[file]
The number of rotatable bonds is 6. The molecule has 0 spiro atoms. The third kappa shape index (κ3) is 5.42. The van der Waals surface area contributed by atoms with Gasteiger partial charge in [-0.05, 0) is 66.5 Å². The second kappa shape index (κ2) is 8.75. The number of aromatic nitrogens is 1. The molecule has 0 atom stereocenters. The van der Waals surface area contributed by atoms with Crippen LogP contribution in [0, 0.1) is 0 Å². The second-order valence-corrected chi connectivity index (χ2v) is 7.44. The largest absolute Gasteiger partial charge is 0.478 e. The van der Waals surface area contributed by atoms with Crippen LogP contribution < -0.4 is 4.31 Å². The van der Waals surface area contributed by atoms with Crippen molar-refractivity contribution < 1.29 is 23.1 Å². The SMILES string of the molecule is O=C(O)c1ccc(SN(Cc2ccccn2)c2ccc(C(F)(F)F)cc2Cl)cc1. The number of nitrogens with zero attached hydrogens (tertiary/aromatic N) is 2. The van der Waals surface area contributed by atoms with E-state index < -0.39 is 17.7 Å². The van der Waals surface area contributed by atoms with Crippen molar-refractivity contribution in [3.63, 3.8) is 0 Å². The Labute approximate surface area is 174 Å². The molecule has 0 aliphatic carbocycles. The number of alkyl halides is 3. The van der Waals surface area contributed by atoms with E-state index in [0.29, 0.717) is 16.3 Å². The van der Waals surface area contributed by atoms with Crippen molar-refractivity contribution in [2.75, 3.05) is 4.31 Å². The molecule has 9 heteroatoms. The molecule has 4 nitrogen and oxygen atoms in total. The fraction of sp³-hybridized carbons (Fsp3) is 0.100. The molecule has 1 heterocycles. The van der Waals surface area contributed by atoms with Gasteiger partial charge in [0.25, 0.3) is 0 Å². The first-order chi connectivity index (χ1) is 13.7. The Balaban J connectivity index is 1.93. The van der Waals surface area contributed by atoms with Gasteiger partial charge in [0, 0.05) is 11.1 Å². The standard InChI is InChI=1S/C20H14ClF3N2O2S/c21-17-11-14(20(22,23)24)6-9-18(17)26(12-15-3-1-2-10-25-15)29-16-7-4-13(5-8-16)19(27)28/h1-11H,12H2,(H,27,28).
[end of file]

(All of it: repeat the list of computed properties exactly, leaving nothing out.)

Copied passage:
The number of rotatable bonds is 6. The molecule has 0 spiro atoms. The third kappa shape index (κ3) is 5.42. The van der Waals surface area contributed by atoms with Gasteiger partial charge in [-0.05, 0) is 66.5 Å². The second kappa shape index (κ2) is 8.75. The number of aromatic nitrogens is 1. The molecule has 0 atom stereocenters. The van der Waals surface area contributed by atoms with Crippen LogP contribution in [0, 0.1) is 0 Å². The second-order valence-corrected chi connectivity index (χ2v) is 7.44. The largest absolute Gasteiger partial charge is 0.478 e. The van der Waals surface area contributed by atoms with Crippen LogP contribution < -0.4 is 4.31 Å². The van der Waals surface area contributed by atoms with Crippen molar-refractivity contribution < 1.29 is 23.1 Å². The SMILES string of the molecule is O=C(O)c1ccc(SN(Cc2ccccn2)c2ccc(C(F)(F)F)cc2Cl)cc1. The number of nitrogens with zero attached hydrogens (tertiary/aromatic N) is 2. The van der Waals surface area contributed by atoms with E-state index < -0.39 is 17.7 Å². The van der Waals surface area contributed by atoms with Crippen molar-refractivity contribution in [3.63, 3.8) is 0 Å². The Labute approximate surface area is 174 Å². The molecule has 0 aliphatic carbocycles. The number of alkyl halides is 3. The van der Waals surface area contributed by atoms with E-state index in [0.29, 0.717) is 16.3 Å². The van der Waals surface area contributed by atoms with Crippen molar-refractivity contribution in [2.75, 3.05) is 4.31 Å². The molecule has 9 heteroatoms. The molecule has 4 nitrogen and oxygen atoms in total. The fraction of sp³-hybridized carbons (Fsp3) is 0.100. The molecule has 1 heterocycles. The van der Waals surface area contributed by atoms with Gasteiger partial charge in [0.25, 0.3) is 0 Å². The first-order chi connectivity index (χ1) is 13.7. The Balaban J connectivity index is 1.93. The van der Waals surface area contributed by atoms with Gasteiger partial charge in [0, 0.05) is 11.1 Å². The standard InChI is InChI=1S/C20H14ClF3N2O2S/c21-17-11-14(20(22,23)24)6-9-18(17)26(12-15-3-1-2-10-25-15)29-16-7-4-13(5-8-16)19(27)28/h1-11H,12H2,(H,27,28).